While looking for images of Justine's to post I stumbled upon this blog of the photographer Raul Gutierrez which has a seemingly endless supply of amazing links to photographers. It will take me forever to follow these links.......I fully look forward to it. These images here are Gutierrez, who photographs places that are rapidly changing. These are from the desert and mountain regions of China's western borders.
This is what he wrote about his work:
"In these dusty forgotten places I found way stations between cultures where one can see the past and future simultaneously. One year a road is made of dirt. A year later it is gravel. Three years later it is a four lane highway. Ancient cities are razed and rebuilt with breathtaking disregard for history. Land which was open for nomads is fenced an mined. Seeing these changes over such a short time is a perspective that is at once disorienting and tragic. I try to make images that show these things or at least some of the emotional truths behind them, because I know that by the time I return everything will be almost unrecognizable."
It's not often I get visitors from out of town, being a little off the beaten path, but fortunately Justine's path is off the beaten path, in her Mama Van, w/ her little boy and all her gear to photograph. She has maintained this vagabond life for longer than I thought possible, w/ a toddler in tow.... I admire the commitment and, because I'm aware of the ups and downs and the stamina required, I admire the way she's woven her art into her life so thoroughly and determinedly. It's an amazing process that results in so many strong and interesting images. Each time she's traveling through she's searching out something different. Last year it was "naked mamas and babies" and this year it's some fellow travelers, but of a different ilk. I'll be excited to see how this new work emerges.
I was introduced to The Brothers Quay in college. Their films are amazing. A visual eye-candy of sorts, but very dark, more like a strong dark licorice. I hadn't heard or seen anything from them in years and began to wonder what they're up to.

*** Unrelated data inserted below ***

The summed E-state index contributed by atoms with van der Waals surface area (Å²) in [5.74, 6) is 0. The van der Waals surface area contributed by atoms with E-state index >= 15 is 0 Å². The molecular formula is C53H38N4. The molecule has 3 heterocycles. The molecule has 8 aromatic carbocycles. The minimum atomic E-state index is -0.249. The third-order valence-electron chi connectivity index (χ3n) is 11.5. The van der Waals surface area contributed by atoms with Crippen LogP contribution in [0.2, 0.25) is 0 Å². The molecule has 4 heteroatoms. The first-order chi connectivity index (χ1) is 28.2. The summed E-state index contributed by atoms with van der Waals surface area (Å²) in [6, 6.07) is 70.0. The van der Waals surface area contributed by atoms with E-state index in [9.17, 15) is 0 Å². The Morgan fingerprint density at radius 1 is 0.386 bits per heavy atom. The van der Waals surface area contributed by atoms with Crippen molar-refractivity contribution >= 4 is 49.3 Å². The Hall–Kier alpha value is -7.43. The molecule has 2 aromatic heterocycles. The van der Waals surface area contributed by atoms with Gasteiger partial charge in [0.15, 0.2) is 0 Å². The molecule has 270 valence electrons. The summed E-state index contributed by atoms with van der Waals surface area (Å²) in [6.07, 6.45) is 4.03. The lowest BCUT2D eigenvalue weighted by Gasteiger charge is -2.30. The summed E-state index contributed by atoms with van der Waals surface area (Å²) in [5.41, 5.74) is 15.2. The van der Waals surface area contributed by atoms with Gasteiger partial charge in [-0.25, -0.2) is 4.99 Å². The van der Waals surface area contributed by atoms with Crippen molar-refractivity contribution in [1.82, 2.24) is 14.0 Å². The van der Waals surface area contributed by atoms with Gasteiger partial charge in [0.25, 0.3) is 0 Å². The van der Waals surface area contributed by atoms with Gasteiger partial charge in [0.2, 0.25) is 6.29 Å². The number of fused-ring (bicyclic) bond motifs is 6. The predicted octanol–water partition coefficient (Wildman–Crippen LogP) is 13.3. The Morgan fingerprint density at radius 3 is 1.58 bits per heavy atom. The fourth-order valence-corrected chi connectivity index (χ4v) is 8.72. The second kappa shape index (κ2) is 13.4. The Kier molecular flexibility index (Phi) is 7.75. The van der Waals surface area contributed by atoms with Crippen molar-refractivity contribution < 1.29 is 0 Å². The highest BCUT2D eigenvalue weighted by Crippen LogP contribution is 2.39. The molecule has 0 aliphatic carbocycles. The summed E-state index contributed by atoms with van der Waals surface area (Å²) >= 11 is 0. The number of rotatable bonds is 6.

Turns out they've been very active. In the last few years they've released 3 feature length live action films, mixed w/ some animation (Institute Benjamenta, or This Dream People Call Human Life (1995), The Piano Tuner of Earthquakes (2006), Sanatorium Under the Sign of the Hourglass (TBA) and have now have a DVD available of their short animations. You can get it here. They've even done a couple of videos for His Name is Alive, Michael Penn, Sparklehorse and some others. Check out the His Name is Alive video here, can't seem to find the others yet.
Now I've got to get my hands on these feature length films! Has anyone seen them?
I have to thank The Lumper for introducing me to so many artists. Jade Pegler is one of these, and she has a great website w/ an impressive amount of work! When I showed Nicholas Jones (Australians, both) earlier I marveled at the craftmanship, but I also admire artists who can work prolifically w/ such a loose sense of craft while indulging in aesthetics and inventiveness. She works across the mediums in many different materials and from what I can see on the website it would seem this work just pours out of her!
Ok, so I mentioned a few posts ago that I had worked w/ sculptural books awhile ago and that got me to thinking about this work and wanting to dig them out of their boxes to take another look at them. I did have a great time making these. I was, of course, looking at a lot of Joseph Cornell. It's hard not to be influenced by his work, if you're touching found images and text. He's the man!
What I loved about working this way was the process of letting the ideas and images reveal themselves as I worked from boxes and bags of images and texts and stacks of books, which I was constantly replenishing from free boxes, thrift stores or wherever they had been abandoned. There was something so nice about using abandoned material to create new imagery. Sometimes the ideas would reveal themselves on the floor, as I was sweeping up the scraps and realizing they needed to be used in some way. I have bags and bags of these scraps begging to be used.....somewhere.
A friend of mine sent this artist's website my way yesterday. I'm so glad she thought to share this w/ me because it is such a great find. I love the tiny intricate details, the use of "hobby" materials, the incredibly small scale, not to mention the great narrative imagery! A bit Crewdson-esque but the modesty of size and the toy-quality lend this work a charming sense of humor.